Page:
As is usually the case with Windows software, most of the controls have accelerator keys that allow you to use the computer keyboard to direct the operation of the program. There are a number of functions which have two key combinations; I guess that this is to give a degree of compatibility with the Macintosh version of Master Tracks, as well as supporting the standard Windows keys (eg. Ctrl+Shft for Edit/Paste etc). A more unusual feature is the ability to use a MIDI keyboard to control the sequencer. This means that you can concentrate on playing, rather than having to shuttle your attention between the computer and your MIDI controller. The MIDI note/control allocation is fully configurable so you can set it up to suit your particular controller. The other situation where you might want to control the sequencer via MIDI is if you use your computer during live performance.


The basic user interface revolves around a number of windows which give you different views on the piece of music that you're currently working on. These windows are: Track Editor; Step Editor; Event List; and the MIDI Event window. You can only ever have one instance of each window at one time, so for instance you can only look at one MIDI controller using the MIDI Event window. On the other hand you can have the Step Editor and the MIDI Event editor open on the same track so that you can visually reference the MIDI controller against the notes they are affecting.

The tape transport and conductor panels are also treated as windows, although they behave differently; for instance you can't close the transport controls, although you can hide (or lose) them under one of the other windows. The conductor window displays the current time signature and tempo, depending on where you are in the sequence. There is also a slider — called the tempo offset — that allows you to experiment with the tempo whilst the sequencer is running. The offset tempo will maintain the same ratio to the underlying tempo regardless of any tempo changes you may place in the sequence.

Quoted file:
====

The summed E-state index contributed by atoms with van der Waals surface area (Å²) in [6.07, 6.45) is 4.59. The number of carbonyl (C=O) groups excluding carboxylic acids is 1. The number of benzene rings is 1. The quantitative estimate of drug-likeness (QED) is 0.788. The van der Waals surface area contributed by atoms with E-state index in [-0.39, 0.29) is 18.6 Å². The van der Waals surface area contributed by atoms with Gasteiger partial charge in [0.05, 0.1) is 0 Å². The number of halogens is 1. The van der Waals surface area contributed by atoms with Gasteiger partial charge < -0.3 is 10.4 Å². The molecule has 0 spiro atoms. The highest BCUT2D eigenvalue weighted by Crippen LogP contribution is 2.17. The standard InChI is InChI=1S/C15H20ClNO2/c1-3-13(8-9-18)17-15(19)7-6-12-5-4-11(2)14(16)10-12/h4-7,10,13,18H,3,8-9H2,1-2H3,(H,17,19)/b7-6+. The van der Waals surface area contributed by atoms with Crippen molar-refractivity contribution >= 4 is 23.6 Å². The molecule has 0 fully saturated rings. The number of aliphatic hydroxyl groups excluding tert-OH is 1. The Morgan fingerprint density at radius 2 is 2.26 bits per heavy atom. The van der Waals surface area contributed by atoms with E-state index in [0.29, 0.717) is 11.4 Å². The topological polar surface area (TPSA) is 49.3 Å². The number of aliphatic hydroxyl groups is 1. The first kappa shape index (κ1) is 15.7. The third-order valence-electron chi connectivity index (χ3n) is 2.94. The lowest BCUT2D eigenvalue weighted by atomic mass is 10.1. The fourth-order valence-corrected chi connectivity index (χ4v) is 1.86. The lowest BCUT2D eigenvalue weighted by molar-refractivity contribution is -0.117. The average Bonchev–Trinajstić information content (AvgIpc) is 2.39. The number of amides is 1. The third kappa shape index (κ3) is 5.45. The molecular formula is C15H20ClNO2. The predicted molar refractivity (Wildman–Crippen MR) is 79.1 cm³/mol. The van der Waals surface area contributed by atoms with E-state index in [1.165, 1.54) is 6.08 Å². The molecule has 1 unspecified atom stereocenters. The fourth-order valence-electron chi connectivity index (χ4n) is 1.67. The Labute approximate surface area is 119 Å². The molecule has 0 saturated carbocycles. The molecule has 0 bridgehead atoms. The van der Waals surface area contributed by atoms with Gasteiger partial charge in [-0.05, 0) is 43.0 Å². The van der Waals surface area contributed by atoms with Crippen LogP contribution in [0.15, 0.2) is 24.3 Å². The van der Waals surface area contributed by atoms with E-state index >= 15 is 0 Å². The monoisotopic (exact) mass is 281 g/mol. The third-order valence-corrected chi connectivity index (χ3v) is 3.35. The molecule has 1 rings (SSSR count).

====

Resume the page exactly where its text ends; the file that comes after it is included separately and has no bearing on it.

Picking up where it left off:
This is the most generally useful window, displaying the track settings, track and program names, and giving you an overview of the sequence at the bar level. The left section of the window is the sequencer's equivalent to a track sheet, with a series of columns for each of track number, play status, record enable, solo, loop, track name, MIDI channel, program number/name and track volume setting.

The track name, program number and track volume have 3-dimensional 'buttons' for their titles, which indicate that they can be expanded to display more information. You can expand the MIDI program numbers into the actual program names, and display the track volume as a fader instead of a numerical value. Most of the controls behave as you'd expect, with the 'play status' taking on the function of a channel mute, and the solo buttons acting like a PFL (Pre-Fade Listen) allowing you to 'solo' a number of tracks simultaneously.

The track looping facility is very limited; it simply restarts the track when it reaches the end, so you can't allow for introductions etc. Unfortunately, if you start a sequence after the last bar of the looped track then it won't play (track 1 might contain a 4-bar part which loops indefinitely), which means that you can't use the loop facility for setting up a simple rhythm track. While this is not a major problem, I find it useful to be able to create an open ended drum track and then extemporise over it. To do this in Pro 4 you would have to create-your rhythm bar and then physically copy it an arbitrary number of times fill the rest of the track.